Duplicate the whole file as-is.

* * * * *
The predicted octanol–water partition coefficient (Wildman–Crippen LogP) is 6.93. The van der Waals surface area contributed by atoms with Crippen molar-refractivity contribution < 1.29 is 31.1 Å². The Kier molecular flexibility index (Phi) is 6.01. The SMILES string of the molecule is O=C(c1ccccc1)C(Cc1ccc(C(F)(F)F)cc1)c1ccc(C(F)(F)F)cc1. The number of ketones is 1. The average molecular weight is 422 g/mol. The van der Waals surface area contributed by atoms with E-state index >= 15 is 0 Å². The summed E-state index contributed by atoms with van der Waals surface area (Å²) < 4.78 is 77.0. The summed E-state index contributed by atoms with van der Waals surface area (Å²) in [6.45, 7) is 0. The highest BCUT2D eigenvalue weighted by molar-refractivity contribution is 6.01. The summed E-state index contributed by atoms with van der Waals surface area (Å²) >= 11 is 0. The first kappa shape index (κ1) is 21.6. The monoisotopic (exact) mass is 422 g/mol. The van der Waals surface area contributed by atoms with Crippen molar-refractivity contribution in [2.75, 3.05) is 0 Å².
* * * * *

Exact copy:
The predicted octanol–water partition coefficient (Wildman–Crippen LogP) is 6.93. The van der Waals surface area contributed by atoms with Crippen molar-refractivity contribution < 1.29 is 31.1 Å². The Kier molecular flexibility index (Phi) is 6.01. The SMILES string of the molecule is O=C(c1ccccc1)C(Cc1ccc(C(F)(F)F)cc1)c1ccc(C(F)(F)F)cc1. The number of ketones is 1. The average molecular weight is 422 g/mol. The van der Waals surface area contributed by atoms with E-state index >= 15 is 0 Å². The summed E-state index contributed by atoms with van der Waals surface area (Å²) < 4.78 is 77.0. The summed E-state index contributed by atoms with van der Waals surface area (Å²) in [6.45, 7) is 0. The highest BCUT2D eigenvalue weighted by molar-refractivity contribution is 6.01. The summed E-state index contributed by atoms with van der Waals surface area (Å²) >= 11 is 0. The first kappa shape index (κ1) is 21.6. The monoisotopic (exact) mass is 422 g/mol. The van der Waals surface area contributed by atoms with Crippen molar-refractivity contribution in [2.75, 3.05) is 0 Å².